Innovation and social impact the big winners at Jumpstarter 2022 Global Pitch Competition
- Hong Kong-based start-up’s self-help medical imaging device among entries that wowed judges
- Competition, curated by the Alibaba Hong Kong Entrepreneurs Fund, provides a platform for young entrepreneurs to see their business ambitions realised
After several rounds of intense pitching to a panel of judges at the Jumpstarter 2022 Global Pitch Competition, a field of more than 600 ambitious start-ups was narrowed down to two winners: portable health screening device manufacturer Gense Technologies, and Open Ocean Engineering, which aims to be the “Tesla of boats”.
The two Hong-Kong based firms were the standouts in a competition that showcased innovative start-ups from more than 60 countries and regions.
Gense Technologies, co-founded by Justin Chan, has developed an affordable and portable self-help medical imaging device for the early detection of diseases. Users need not enlist the help of medical professionals – they can work the machine themselves, with the minimum of training. Meanwhile, co-winner Open Ocean Engineering has ambitions of creating the world’s largest infrastructure for marine services, pioneering the global transition towards a net-zero future for the sector.
“It feels great to win,” says Sidhant Gupta, co-founder of Open Ocean Engineering, who developed the company with his partners while studying computer engineering and robotics at the University of Hong Kong. “Basically it’s a lot of validation, knowing that we went through such a rigorous process and ended up a winner.”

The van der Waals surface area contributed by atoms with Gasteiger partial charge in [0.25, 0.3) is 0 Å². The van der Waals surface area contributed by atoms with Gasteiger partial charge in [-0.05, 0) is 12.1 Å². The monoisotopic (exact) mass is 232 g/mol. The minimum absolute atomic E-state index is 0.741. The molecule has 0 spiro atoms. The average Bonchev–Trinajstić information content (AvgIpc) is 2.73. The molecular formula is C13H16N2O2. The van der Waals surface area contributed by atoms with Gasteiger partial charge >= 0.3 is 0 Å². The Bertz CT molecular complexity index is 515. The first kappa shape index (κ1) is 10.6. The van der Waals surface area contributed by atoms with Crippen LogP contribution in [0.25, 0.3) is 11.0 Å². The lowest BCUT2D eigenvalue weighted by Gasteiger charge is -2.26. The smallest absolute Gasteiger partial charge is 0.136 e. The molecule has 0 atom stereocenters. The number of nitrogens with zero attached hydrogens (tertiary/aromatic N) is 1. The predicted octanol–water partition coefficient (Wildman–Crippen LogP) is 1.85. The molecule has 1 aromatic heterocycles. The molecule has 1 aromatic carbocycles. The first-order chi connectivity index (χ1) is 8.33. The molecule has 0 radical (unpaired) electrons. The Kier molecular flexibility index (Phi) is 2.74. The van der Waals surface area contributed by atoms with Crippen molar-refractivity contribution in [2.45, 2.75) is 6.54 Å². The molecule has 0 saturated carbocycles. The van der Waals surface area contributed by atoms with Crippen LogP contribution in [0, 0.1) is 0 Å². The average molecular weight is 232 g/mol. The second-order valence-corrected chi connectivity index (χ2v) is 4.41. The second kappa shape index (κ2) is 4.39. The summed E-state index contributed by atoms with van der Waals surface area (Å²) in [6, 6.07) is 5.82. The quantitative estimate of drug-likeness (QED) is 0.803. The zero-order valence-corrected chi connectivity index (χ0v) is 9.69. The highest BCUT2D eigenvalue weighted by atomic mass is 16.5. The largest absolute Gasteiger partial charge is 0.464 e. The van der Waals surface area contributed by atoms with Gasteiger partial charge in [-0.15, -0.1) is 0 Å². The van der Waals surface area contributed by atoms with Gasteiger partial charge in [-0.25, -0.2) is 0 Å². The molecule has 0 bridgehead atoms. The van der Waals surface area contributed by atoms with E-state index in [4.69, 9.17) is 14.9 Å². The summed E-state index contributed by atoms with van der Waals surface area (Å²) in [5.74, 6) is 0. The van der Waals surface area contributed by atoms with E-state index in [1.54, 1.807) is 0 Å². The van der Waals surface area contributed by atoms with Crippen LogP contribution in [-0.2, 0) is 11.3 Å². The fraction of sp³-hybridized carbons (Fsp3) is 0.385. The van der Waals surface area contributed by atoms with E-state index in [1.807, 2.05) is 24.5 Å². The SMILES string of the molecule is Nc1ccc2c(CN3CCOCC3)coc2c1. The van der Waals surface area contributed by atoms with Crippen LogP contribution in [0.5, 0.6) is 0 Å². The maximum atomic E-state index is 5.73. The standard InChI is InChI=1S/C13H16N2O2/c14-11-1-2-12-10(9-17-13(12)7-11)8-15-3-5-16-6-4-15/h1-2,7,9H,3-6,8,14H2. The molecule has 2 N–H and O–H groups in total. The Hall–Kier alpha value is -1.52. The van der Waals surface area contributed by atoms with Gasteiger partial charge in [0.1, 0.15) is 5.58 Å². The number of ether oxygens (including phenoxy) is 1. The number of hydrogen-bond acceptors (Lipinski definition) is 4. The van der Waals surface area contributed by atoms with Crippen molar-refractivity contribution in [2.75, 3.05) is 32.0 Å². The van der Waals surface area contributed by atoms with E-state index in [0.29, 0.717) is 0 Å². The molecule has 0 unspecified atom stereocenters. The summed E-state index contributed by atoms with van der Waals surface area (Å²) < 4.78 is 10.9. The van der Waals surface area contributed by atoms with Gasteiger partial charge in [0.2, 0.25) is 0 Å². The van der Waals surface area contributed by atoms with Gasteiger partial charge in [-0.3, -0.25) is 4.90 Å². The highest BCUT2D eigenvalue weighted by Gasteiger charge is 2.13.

An incubator for innovative ideas
Jumpstarter is a not-for-profit initiative curated by the Alibaba Hong Kong Entrepreneurs Fund and sponsored by HSBC. It provides a platform for young entrepreneurs to jump-start their business ambitions in Hong Kong by pitching their ideas to a diverse group of business leaders and sector experts.
The event has been held for the last five years, and is open to start-ups from around the globe that have been in operation for less than five years and have to date raised no more than US$20 million in funding. Participants should also have the desire to make Hong Kong or other cities in the Greater Bay Area a key part of their future plans.
This year’s event drew a range of companies competing for the grand prize of up to US$4 million in investment, including co-investment from Hong Kong Cyberport Management Company and Hong Kong Science and Technology Parks Corporation, co-organisers of the competition. The 10 companies that were chosen by the judges to take part in the final pitch came from a variety of industry sectors, including healthcare, fintech, sustainability, deep tech and even art tech.
“As the global market continued to be challenged by the pandemic over the past year, we were encouraged to see that many start-ups had maintained a swift and innovative mindset, empowering themselves to face adversity,” says Cindy Chow, executive director of Alibaba Hong Kong Entrepreneurs Fund.
This was reflected in many of the finalists. For example, mainland China-based VoiceAI Technologies, which won the 2022 Top Innovation Award, is a start-up that works on speech analysis and the increasing value of speech data. The company uses cutting-edge artificial intelligence technologies to provide solutions to clients across a range of industries, including finance, information technology and the Internet of Things (IoT).
Start-ups that contribute to a better world